[tech] IPSec VPN working again and hostname change

Andrew Adamson bob at ucc.gu.uwa.edu.au
Thu Apr 22 12:52:13 AWST 2021

Hi All,

This email is long and detailed because there have been lots of changes to 
our processes over the last year and we have a bunch of new members. Read 
on if you want lots of detail, otherwise know that the ipsec vpn has now 
moved to ipsec.ucc.asn.au and see https://wiki.ucc.asn.au/VPN for config 

Last project night [NTU], [TPG] and I spent some time fixing the IPSec 
VPN, which basically hasn't been working since UWA CloudFu^?lared 
everything. The new cloudflarification broke LetsEncrypt DNS validation 
from working and I think also broke secure.ucc.asn.au in general.

For those who don't know, we used to overload the secure.ucc.asn.au 
hostname with pretty much every secure service that the club wanted to 
use, even with those services across a bunch of machines. This meant that 
we could pay for a single signed certificate and use it everywhere - keep 
in mind this was set up in the days before letsencrypt. So the IPSec VPN 
was still using secure.ucc even after we moved to letsencypt. Since this 
is no longer necessary and we have a bunch of mixed legacy stuff floating 
around in config files, I elected to move it to ipsec.ucc.asn.au. Down the 
track I expect we'll end up with wireguard.ucc and 
openvpn.ucc so I didn't want to use vpn.ucc. 

First thing we did was to make ipsec.ucc.asn.au point to murasoi (the 
router) by creating a new entry in /etc/bind/domains/primary/ucc.machines 
on mooneye (the DNS server). Normally this would be a CNAME, but we ended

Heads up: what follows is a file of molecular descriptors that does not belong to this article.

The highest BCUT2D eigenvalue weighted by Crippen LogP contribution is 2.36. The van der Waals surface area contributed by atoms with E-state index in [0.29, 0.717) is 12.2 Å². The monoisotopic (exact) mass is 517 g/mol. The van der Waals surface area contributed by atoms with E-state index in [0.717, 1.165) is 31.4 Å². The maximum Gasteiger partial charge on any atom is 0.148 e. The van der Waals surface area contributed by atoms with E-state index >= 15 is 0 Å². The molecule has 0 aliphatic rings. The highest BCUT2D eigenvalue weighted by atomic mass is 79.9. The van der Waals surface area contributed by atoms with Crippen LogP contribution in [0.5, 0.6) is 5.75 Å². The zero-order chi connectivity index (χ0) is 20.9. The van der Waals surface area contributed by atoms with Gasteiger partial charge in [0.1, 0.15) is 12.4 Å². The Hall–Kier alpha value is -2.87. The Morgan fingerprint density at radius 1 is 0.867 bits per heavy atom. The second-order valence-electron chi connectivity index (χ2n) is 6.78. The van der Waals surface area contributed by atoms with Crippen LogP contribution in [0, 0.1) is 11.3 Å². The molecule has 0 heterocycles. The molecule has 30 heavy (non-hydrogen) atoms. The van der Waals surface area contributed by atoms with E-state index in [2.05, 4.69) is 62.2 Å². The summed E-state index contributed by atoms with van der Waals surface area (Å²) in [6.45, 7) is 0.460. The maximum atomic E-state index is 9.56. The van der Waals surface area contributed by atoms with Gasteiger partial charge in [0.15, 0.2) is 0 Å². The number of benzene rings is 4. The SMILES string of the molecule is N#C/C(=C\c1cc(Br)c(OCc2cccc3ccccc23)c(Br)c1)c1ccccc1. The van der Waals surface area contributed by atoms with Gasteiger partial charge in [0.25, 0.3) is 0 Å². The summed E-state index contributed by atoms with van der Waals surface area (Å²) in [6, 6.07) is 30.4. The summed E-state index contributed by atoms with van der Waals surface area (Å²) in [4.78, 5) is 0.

up having to do it as an A record so we could explicitly ensure that 
ipsec.ucc doesn't have an IPv6 record. With a CNAME it would have just 
pointed to murasois record which has IPv6. 

For those new to this, UCC has an in-house script that automatically 
generates DNS zone files for us and eliminates a bunch of sources of 
errors. So after editing ucc.machines we cd to /etc/bind/domains/primary 
and execute the zonemake.py script. This script outputs some instructions 
at the end to reload the DNS server, reload the web server (to account for 
new user accounts), and notably SYNC THE DNS CHANGES TO CLOUDFLARE using 
octodns. Having run those three commands, we could then ping 
ipsec.ucc.asn.au from external and get a response from - 

Next thing we had to do was to reconfigure strongswan (that's the VPN 
server) on murasoi to make sure it was listening to ipsec.ucc.asn.au and 
responding with the correct certificates. We luckily knew that the VPN was 
working properly before the certificates broke, so we didn't have to do 
most of the usual VPN setup this time around. Strongswan has lots of 
moving parts and a bunch of config files in assorted directories so it 
took us a while to find the right config file. For future reference, the 
one with the main config stuff for ucc is in /etc/ipsec.conf. The only 
things we had to do here is change leftid from secure.ucc to ipsec.ucc, 
and leftcert to reflect the (not yet created) ipsec.ucc letsencrypt